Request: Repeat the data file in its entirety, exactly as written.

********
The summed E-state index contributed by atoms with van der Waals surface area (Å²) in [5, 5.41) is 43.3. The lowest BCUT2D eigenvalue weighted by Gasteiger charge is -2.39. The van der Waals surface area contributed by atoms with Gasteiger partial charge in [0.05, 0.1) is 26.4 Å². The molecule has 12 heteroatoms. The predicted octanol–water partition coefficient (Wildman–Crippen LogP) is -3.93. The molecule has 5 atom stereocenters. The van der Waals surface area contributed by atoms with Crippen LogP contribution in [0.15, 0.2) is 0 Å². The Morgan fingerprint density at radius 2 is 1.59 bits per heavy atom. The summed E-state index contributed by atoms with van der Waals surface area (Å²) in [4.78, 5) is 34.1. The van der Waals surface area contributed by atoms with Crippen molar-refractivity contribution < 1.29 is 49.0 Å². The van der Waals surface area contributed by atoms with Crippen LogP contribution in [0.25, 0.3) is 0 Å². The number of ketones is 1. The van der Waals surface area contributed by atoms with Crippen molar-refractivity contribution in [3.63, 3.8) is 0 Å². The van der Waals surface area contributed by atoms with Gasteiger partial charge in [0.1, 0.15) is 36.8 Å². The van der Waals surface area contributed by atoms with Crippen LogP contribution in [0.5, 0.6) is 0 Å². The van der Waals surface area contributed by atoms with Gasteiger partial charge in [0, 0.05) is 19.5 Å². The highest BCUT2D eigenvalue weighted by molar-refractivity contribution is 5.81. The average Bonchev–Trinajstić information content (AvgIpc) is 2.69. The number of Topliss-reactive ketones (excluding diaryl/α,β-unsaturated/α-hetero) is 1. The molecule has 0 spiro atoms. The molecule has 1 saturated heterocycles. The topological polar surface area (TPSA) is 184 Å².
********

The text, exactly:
The summed E-state index contributed by atoms with van der Waals surface area (Å²) in [5, 5.41) is 43.3. The lowest BCUT2D eigenvalue weighted by Gasteiger charge is -2.39. The van der Waals surface area contributed by atoms with Gasteiger partial charge in [0.05, 0.1) is 26.4 Å². The molecule has 12 heteroatoms. The predicted octanol–water partition coefficient (Wildman–Crippen LogP) is -3.93. The molecule has 5 atom stereocenters. The van der Waals surface area contributed by atoms with Crippen LogP contribution in [0.15, 0.2) is 0 Å². The Morgan fingerprint density at radius 2 is 1.59 bits per heavy atom. The summed E-state index contributed by atoms with van der Waals surface area (Å²) in [4.78, 5) is 34.1. The van der Waals surface area contributed by atoms with Crippen molar-refractivity contribution < 1.29 is 49.0 Å². The van der Waals surface area contributed by atoms with Crippen LogP contribution in [0.25, 0.3) is 0 Å². The number of ketones is 1. The van der Waals surface area contributed by atoms with Crippen molar-refractivity contribution in [3.63, 3.8) is 0 Å². The van der Waals surface area contributed by atoms with Gasteiger partial charge in [0.1, 0.15) is 36.8 Å². The van der Waals surface area contributed by atoms with Crippen LogP contribution in [0.5, 0.6) is 0 Å². The van der Waals surface area contributed by atoms with Gasteiger partial charge in [0, 0.05) is 19.5 Å². The highest BCUT2D eigenvalue weighted by molar-refractivity contribution is 5.81. The average Bonchev–Trinajstić information content (AvgIpc) is 2.69. The number of Topliss-reactive ketones (excluding diaryl/α,β-unsaturated/α-hetero) is 1. The molecule has 0 spiro atoms. The molecule has 1 saturated heterocycles. The topological polar surface area (TPSA) is 184 Å².